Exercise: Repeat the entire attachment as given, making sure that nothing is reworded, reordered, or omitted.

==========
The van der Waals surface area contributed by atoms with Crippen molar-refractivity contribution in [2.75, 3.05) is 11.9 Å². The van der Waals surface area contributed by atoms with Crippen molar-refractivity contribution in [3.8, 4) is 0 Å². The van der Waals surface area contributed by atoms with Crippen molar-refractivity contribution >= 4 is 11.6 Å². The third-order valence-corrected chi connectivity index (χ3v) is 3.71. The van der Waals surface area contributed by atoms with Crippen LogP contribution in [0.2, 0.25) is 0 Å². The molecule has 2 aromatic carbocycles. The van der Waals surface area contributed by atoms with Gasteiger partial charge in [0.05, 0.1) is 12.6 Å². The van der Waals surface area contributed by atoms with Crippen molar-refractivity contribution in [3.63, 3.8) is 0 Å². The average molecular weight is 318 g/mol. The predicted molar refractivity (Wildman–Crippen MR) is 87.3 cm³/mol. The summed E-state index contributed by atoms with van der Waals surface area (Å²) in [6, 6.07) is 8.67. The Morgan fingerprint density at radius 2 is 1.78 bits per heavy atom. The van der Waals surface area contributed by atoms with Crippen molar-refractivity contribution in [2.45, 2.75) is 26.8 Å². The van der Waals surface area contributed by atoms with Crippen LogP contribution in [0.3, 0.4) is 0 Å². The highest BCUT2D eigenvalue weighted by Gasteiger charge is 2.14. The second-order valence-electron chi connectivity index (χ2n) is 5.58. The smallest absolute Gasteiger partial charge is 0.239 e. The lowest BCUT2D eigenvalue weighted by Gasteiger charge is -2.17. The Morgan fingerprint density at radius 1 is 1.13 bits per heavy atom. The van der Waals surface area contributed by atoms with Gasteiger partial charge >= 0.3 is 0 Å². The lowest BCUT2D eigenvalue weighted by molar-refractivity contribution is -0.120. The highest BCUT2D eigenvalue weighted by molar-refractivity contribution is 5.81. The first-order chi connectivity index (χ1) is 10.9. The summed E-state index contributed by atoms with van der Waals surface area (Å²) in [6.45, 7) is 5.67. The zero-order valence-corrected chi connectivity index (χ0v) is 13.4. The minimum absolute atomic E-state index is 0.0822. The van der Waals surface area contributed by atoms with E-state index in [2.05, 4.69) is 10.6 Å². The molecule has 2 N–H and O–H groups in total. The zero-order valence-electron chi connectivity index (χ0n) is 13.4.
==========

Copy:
The van der Waals surface area contributed by atoms with Crippen molar-refractivity contribution in [2.75, 3.05) is 11.9 Å². The van der Waals surface area contributed by atoms with Crippen molar-refractivity contribution in [3.8, 4) is 0 Å². The van der Waals surface area contributed by atoms with Crippen molar-refractivity contribution >= 4 is 11.6 Å². The third-order valence-corrected chi connectivity index (χ3v) is 3.71. The van der Waals surface area contributed by atoms with Crippen LogP contribution in [0.2, 0.25) is 0 Å². The molecule has 2 aromatic carbocycles. The van der Waals surface area contributed by atoms with Gasteiger partial charge in [0.05, 0.1) is 12.6 Å². The van der Waals surface area contributed by atoms with Crippen molar-refractivity contribution in [3.63, 3.8) is 0 Å². The average molecular weight is 318 g/mol. The predicted molar refractivity (Wildman–Crippen MR) is 87.3 cm³/mol. The summed E-state index contributed by atoms with van der Waals surface area (Å²) in [6, 6.07) is 8.67. The Morgan fingerprint density at radius 2 is 1.78 bits per heavy atom. The van der Waals surface area contributed by atoms with Crippen molar-refractivity contribution in [2.45, 2.75) is 26.8 Å². The van der Waals surface area contributed by atoms with Crippen LogP contribution in [0.3, 0.4) is 0 Å². The highest BCUT2D eigenvalue weighted by Gasteiger charge is 2.14. The second-order valence-electron chi connectivity index (χ2n) is 5.58. The smallest absolute Gasteiger partial charge is 0.239 e. The lowest BCUT2D eigenvalue weighted by Gasteiger charge is -2.17. The Morgan fingerprint density at radius 1 is 1.13 bits per heavy atom. The van der Waals surface area contributed by atoms with Gasteiger partial charge >= 0.3 is 0 Å². The lowest BCUT2D eigenvalue weighted by molar-refractivity contribution is -0.120. The highest BCUT2D eigenvalue weighted by molar-refractivity contribution is 5.81. The first-order chi connectivity index (χ1) is 10.9. The summed E-state index contributed by atoms with van der Waals surface area (Å²) in [6.45, 7) is 5.67. The zero-order valence-corrected chi connectivity index (χ0v) is 13.4. The minimum absolute atomic E-state index is 0.0822. The van der Waals surface area contributed by atoms with E-state index in [2.05, 4.69) is 10.6 Å². The molecule has 2 N–H and O–H groups in total. The zero-order valence-electron chi connectivity index (χ0n) is 13.4.